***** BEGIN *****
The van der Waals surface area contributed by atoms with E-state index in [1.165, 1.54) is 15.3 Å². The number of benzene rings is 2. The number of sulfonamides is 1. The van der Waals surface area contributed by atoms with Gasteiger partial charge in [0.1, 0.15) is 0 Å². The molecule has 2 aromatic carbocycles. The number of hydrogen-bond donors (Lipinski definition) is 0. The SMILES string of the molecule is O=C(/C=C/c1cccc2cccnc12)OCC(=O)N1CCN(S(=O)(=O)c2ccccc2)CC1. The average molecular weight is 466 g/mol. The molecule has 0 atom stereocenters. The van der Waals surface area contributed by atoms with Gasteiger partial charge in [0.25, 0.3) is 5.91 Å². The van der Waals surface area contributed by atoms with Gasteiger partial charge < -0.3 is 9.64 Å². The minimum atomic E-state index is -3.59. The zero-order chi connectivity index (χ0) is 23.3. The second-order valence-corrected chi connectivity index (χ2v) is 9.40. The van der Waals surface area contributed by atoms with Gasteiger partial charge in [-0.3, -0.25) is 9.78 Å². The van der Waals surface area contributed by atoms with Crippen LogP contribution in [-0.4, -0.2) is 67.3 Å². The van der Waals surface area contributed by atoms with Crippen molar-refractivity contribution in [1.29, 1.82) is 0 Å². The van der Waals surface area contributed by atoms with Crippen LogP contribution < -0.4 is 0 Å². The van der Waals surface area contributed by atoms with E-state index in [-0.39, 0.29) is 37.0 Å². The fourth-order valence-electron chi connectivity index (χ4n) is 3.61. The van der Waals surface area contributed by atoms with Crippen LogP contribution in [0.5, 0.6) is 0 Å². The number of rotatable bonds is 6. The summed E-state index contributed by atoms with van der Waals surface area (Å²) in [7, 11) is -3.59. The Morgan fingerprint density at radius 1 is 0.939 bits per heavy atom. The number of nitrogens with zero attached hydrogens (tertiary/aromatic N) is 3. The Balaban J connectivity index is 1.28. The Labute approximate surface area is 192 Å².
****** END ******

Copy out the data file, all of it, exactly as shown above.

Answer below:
The van der Waals surface area contributed by atoms with E-state index in [1.165, 1.54) is 15.3 Å². The number of benzene rings is 2. The number of sulfonamides is 1. The van der Waals surface area contributed by atoms with Gasteiger partial charge in [0.1, 0.15) is 0 Å². The molecule has 2 aromatic carbocycles. The number of hydrogen-bond donors (Lipinski definition) is 0. The SMILES string of the molecule is O=C(/C=C/c1cccc2cccnc12)OCC(=O)N1CCN(S(=O)(=O)c2ccccc2)CC1. The average molecular weight is 466 g/mol. The molecule has 0 atom stereocenters. The van der Waals surface area contributed by atoms with Gasteiger partial charge in [0.25, 0.3) is 5.91 Å². The van der Waals surface area contributed by atoms with Gasteiger partial charge < -0.3 is 9.64 Å². The minimum atomic E-state index is -3.59. The zero-order chi connectivity index (χ0) is 23.3. The second-order valence-corrected chi connectivity index (χ2v) is 9.40. The van der Waals surface area contributed by atoms with Gasteiger partial charge in [-0.3, -0.25) is 9.78 Å². The van der Waals surface area contributed by atoms with Crippen LogP contribution in [-0.4, -0.2) is 67.3 Å². The van der Waals surface area contributed by atoms with Crippen molar-refractivity contribution in [1.29, 1.82) is 0 Å². The van der Waals surface area contributed by atoms with Crippen LogP contribution < -0.4 is 0 Å². The van der Waals surface area contributed by atoms with E-state index in [-0.39, 0.29) is 37.0 Å². The fourth-order valence-electron chi connectivity index (χ4n) is 3.61. The van der Waals surface area contributed by atoms with Crippen LogP contribution in [0.5, 0.6) is 0 Å². The number of rotatable bonds is 6. The summed E-state index contributed by atoms with van der Waals surface area (Å²) in [7, 11) is -3.59. The Morgan fingerprint density at radius 1 is 0.939 bits per heavy atom. The number of nitrogens with zero attached hydrogens (tertiary/aromatic N) is 3. The Balaban J connectivity index is 1.28. The Labute approximate surface area is 192 Å².